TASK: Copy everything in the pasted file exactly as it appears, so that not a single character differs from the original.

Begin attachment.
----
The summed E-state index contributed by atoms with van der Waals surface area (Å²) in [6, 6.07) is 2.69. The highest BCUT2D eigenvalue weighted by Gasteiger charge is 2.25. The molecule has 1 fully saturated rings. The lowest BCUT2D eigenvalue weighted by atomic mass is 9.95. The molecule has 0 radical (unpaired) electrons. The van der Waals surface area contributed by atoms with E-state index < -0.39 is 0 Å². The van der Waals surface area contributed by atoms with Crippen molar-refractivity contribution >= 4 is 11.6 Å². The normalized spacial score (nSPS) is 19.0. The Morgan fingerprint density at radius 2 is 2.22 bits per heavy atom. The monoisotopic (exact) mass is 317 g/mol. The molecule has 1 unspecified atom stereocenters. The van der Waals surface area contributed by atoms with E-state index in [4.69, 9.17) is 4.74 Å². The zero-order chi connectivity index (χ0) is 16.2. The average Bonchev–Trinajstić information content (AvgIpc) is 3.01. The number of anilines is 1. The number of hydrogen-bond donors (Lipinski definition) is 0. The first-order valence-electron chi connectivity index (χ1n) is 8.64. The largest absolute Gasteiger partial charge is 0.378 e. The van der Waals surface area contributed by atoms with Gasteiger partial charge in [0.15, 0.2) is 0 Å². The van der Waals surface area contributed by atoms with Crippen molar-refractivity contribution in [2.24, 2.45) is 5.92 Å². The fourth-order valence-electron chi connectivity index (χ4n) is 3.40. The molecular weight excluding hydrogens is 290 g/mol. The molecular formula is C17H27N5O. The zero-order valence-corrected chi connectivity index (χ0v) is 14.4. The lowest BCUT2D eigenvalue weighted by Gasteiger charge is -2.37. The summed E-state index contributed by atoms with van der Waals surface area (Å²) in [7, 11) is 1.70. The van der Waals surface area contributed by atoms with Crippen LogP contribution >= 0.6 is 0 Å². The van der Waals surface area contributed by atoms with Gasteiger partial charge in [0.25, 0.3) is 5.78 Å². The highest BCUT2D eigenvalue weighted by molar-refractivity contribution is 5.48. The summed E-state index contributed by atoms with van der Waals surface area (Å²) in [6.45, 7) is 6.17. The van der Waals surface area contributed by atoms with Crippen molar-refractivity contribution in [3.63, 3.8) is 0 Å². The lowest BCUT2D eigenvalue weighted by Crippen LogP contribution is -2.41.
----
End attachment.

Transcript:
The summed E-state index contributed by atoms with van der Waals surface area (Å²) in [6, 6.07) is 2.69. The highest BCUT2D eigenvalue weighted by Gasteiger charge is 2.25. The molecule has 1 fully saturated rings. The lowest BCUT2D eigenvalue weighted by atomic mass is 9.95. The molecule has 0 radical (unpaired) electrons. The van der Waals surface area contributed by atoms with E-state index < -0.39 is 0 Å². The van der Waals surface area contributed by atoms with Crippen molar-refractivity contribution >= 4 is 11.6 Å². The normalized spacial score (nSPS) is 19.0. The Morgan fingerprint density at radius 2 is 2.22 bits per heavy atom. The monoisotopic (exact) mass is 317 g/mol. The molecule has 1 unspecified atom stereocenters. The van der Waals surface area contributed by atoms with E-state index in [4.69, 9.17) is 4.74 Å². The zero-order chi connectivity index (χ0) is 16.2. The average Bonchev–Trinajstić information content (AvgIpc) is 3.01. The number of anilines is 1. The number of hydrogen-bond donors (Lipinski definition) is 0. The first-order valence-electron chi connectivity index (χ1n) is 8.64. The largest absolute Gasteiger partial charge is 0.378 e. The van der Waals surface area contributed by atoms with Gasteiger partial charge in [0.15, 0.2) is 0 Å². The van der Waals surface area contributed by atoms with Crippen molar-refractivity contribution in [2.24, 2.45) is 5.92 Å². The fourth-order valence-electron chi connectivity index (χ4n) is 3.40. The molecular weight excluding hydrogens is 290 g/mol. The molecular formula is C17H27N5O. The zero-order valence-corrected chi connectivity index (χ0v) is 14.4. The lowest BCUT2D eigenvalue weighted by Gasteiger charge is -2.37. The summed E-state index contributed by atoms with van der Waals surface area (Å²) in [7, 11) is 1.70. The van der Waals surface area contributed by atoms with Crippen LogP contribution >= 0.6 is 0 Å². The van der Waals surface area contributed by atoms with Gasteiger partial charge in [0.25, 0.3) is 5.78 Å². The highest BCUT2D eigenvalue weighted by molar-refractivity contribution is 5.48. The summed E-state index contributed by atoms with van der Waals surface area (Å²) in [6.45, 7) is 6.17. The van der Waals surface area contributed by atoms with Crippen molar-refractivity contribution in [3.63, 3.8) is 0 Å². The lowest BCUT2D eigenvalue weighted by Crippen LogP contribution is -2.41.